It offers a variety of ticket options, including half-day, full-day, multi-day, and various passes. Kids under 46 inches ski for $15, as do seniors ages 72 and up.
It can be accessed via a public transportation service called the Blue Bus. It makes stops at the Fort Marcy Recreation Center, the South Capitol Rail Runner Station, and downtown Santa Fe. For details, visit RideTheBlueBus.com.
It maintains an active Facebook site and Instagram account with lots of photos and reports from staff and patrons. It is expected to be open through April 9, 2023. For further details on operations and programs, call 505-982-4429 or visit SkiSantaFe.com.
Top image: This aerial view taken from the northwest shows most of Ski Santa Fe in all its glory. Photo courtesy Ski SF.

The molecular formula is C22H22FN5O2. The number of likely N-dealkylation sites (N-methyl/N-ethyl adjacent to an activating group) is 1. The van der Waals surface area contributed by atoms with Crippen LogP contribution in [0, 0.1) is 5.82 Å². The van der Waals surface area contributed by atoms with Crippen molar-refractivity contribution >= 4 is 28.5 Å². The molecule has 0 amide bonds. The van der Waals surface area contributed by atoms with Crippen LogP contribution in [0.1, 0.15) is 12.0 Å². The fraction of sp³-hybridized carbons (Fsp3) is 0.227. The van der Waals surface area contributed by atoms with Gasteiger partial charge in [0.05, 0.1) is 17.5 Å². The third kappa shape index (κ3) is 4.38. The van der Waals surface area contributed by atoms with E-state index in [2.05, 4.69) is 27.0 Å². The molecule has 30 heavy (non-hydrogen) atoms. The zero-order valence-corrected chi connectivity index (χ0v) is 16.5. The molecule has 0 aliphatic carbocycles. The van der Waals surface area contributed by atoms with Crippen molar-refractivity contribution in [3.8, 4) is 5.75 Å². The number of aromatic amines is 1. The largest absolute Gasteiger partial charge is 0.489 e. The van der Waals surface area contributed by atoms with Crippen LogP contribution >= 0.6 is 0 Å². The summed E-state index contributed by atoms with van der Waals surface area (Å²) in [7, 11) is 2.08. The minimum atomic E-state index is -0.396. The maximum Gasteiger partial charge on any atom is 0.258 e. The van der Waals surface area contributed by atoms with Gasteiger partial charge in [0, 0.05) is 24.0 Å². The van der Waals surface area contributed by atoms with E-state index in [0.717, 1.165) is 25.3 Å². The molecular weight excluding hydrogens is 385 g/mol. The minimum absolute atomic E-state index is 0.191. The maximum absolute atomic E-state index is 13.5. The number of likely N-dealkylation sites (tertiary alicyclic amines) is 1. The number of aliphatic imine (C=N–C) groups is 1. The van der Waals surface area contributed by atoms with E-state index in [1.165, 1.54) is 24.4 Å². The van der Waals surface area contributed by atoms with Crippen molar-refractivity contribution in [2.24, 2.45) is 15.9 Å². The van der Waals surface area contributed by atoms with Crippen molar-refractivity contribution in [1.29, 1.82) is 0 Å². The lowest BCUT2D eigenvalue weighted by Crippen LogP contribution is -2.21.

Daniel Gibson was presented a Lifetime Achievement Award from the New Mexico Ski Hall of Fame in October 2022 for his snowsports writing. He is the co-author of Images of America: Skiing in New Mexico (Arcadia Publishing, 2021), with 183 historic photos; and author of New Mexico’s only comprehensive ski guidebook, Skiing New Mexico: Snow Sports in the Land of Enchantment (UNM Press, 2017). He is a member of the North American Snowsports Journalist Association and has written on the topic for newspapers coast to coast, websites, and magazines including Powder, Ski, and Wintersport Business. He can be reached at [email protected] or via DanielBGibson.com.This article was posted by Cheryl Fallstead